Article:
Lent starts up this week, since Wednesday is Ash Wednesday, so here are some things to keep in mind for it.
(1) The Chaldean Catholic Patriarch has asked for prayers this Lent for Christians in Iraq. From 2003 to 2013, more than a million Christians have been forced to flee the country, as their religious leaders have been kidnapped and murdered, their churches have been bombed, and their people have been attacked or threatened with death.
(2) If you are considering where to donate for Lent, you might consider the Africa Windmill Project, which works with farmers in Malawi to help them achieve greater sustainability and food security. They do work helping with irrigation, teaching farming practices, and collaborating with local communities on farming-related projects. Farmers in Malawi are especially vulnerable to drought, and have had to deal with the difficult work of trying to build stable and sustainable sources of food in times when it's difficult to catch any break at all. It's a situation in which little incremental improvements can go a long, long way; just being able to guarantee a moderate harvest can often mean not only that your family doesn't go hungry this year, but also that you can reduce the chances that they will go hungry the next.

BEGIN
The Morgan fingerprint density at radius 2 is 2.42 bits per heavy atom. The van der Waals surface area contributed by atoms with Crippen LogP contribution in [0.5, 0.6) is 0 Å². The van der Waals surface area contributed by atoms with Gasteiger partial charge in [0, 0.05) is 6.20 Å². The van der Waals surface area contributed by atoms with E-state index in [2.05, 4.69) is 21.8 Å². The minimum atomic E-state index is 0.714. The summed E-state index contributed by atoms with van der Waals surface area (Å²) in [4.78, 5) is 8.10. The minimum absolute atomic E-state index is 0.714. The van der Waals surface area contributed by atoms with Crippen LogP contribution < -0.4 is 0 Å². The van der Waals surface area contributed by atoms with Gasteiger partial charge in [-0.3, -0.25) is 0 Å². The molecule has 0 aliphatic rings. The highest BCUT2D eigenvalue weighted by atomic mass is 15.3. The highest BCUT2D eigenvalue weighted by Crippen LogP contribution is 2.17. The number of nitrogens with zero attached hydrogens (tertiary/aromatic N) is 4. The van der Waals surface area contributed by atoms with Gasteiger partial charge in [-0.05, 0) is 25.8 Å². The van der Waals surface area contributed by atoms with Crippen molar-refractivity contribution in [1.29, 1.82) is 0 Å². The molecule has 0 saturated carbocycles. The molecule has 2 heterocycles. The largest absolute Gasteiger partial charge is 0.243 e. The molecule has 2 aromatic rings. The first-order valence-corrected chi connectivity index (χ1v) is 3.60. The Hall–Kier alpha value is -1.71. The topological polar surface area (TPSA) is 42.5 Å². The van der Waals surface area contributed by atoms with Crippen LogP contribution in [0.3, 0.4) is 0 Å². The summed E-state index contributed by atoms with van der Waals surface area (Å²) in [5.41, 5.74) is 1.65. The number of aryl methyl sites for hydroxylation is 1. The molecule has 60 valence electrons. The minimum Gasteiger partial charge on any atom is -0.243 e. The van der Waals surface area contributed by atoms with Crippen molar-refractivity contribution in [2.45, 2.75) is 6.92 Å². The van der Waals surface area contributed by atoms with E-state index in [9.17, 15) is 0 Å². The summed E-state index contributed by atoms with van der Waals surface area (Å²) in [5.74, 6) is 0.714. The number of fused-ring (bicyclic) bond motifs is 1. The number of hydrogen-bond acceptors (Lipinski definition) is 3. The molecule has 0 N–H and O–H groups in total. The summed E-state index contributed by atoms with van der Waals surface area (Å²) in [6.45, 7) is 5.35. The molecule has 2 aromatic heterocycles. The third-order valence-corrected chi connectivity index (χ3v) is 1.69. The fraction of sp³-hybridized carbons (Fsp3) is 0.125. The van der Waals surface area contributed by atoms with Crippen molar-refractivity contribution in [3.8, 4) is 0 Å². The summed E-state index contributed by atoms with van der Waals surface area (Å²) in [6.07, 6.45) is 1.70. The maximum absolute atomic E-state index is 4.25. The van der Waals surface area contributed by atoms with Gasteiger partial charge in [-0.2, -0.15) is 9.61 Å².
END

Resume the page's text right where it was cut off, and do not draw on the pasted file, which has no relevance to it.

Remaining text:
(3) I liked putting up quotations last Lent, so I will be doing the same this Lent. This Lent, though, will be devoted specifically to St. Peter Chrysologus, Doctor of the Church. Peter was Archbishop of Ravenna in the fifth century. He was famous for his homilies, many of which have survived. Chrysologos, of course, means 'golden word', and it is his homilies that have given him the name. He was named Doctor of the Church in 1729 and is often called the Doctor of Homilies for the same reason. There recently came into my hands two volumes of a three volume translation of Chrysologus's sermons into English, and there are lots of things relevant to Lent in them, since fasting, repentance, and almsgiving are common themes with him. (This may have been a major reason why Benedict XIII marked him out for the honor; that pope, who was a very poor administrator and an incompetent statesman, prone to naive trust in all the wrong people, nonetheless excelled as a pious ascetic, and the primary benefit of his papacy was his constant push to eliminate worldliness from the clergy. But Chrysologus meets all the other criteria in spades; he was an excellent choice, and deserves broader recognition.) So I'll put up a bit from Chrysologus each day of Lent, not counting Sundays.